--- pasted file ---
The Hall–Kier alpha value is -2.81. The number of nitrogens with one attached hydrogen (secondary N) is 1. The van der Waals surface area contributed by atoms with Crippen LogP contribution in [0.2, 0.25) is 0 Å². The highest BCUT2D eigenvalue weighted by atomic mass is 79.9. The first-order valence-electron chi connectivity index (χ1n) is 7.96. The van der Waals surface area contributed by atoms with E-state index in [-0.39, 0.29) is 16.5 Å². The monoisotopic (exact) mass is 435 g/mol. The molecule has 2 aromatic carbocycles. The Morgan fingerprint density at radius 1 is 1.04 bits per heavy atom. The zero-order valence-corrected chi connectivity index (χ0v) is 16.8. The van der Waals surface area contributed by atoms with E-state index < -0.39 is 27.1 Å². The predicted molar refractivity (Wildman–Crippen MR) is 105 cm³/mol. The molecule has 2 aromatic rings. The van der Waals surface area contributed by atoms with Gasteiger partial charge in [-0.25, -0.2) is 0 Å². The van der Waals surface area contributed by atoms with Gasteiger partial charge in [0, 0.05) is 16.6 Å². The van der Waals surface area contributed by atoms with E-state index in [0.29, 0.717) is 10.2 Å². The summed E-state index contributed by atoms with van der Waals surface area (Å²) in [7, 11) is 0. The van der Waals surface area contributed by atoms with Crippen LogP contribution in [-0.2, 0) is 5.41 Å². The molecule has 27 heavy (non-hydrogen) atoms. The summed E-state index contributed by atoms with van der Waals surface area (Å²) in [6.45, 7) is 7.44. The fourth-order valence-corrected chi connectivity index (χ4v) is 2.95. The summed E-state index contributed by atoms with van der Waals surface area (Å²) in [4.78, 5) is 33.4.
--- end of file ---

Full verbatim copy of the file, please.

The Hall–Kier alpha value is -2.81. The number of nitrogens with one attached hydrogen (secondary N) is 1. The van der Waals surface area contributed by atoms with Crippen LogP contribution in [0.2, 0.25) is 0 Å². The highest BCUT2D eigenvalue weighted by atomic mass is 79.9. The first-order valence-electron chi connectivity index (χ1n) is 7.96. The van der Waals surface area contributed by atoms with E-state index in [-0.39, 0.29) is 16.5 Å². The monoisotopic (exact) mass is 435 g/mol. The molecule has 2 aromatic carbocycles. The Morgan fingerprint density at radius 1 is 1.04 bits per heavy atom. The zero-order valence-corrected chi connectivity index (χ0v) is 16.8. The van der Waals surface area contributed by atoms with E-state index < -0.39 is 27.1 Å². The predicted molar refractivity (Wildman–Crippen MR) is 105 cm³/mol. The molecule has 2 aromatic rings. The van der Waals surface area contributed by atoms with Gasteiger partial charge in [-0.25, -0.2) is 0 Å². The van der Waals surface area contributed by atoms with Gasteiger partial charge in [0, 0.05) is 16.6 Å². The van der Waals surface area contributed by atoms with E-state index in [0.29, 0.717) is 10.2 Å². The summed E-state index contributed by atoms with van der Waals surface area (Å²) in [7, 11) is 0. The van der Waals surface area contributed by atoms with Crippen LogP contribution in [-0.2, 0) is 5.41 Å². The molecule has 27 heavy (non-hydrogen) atoms. The summed E-state index contributed by atoms with van der Waals surface area (Å²) in [6.45, 7) is 7.44. The fourth-order valence-corrected chi connectivity index (χ4v) is 2.95. The summed E-state index contributed by atoms with van der Waals surface area (Å²) in [4.78, 5) is 33.4.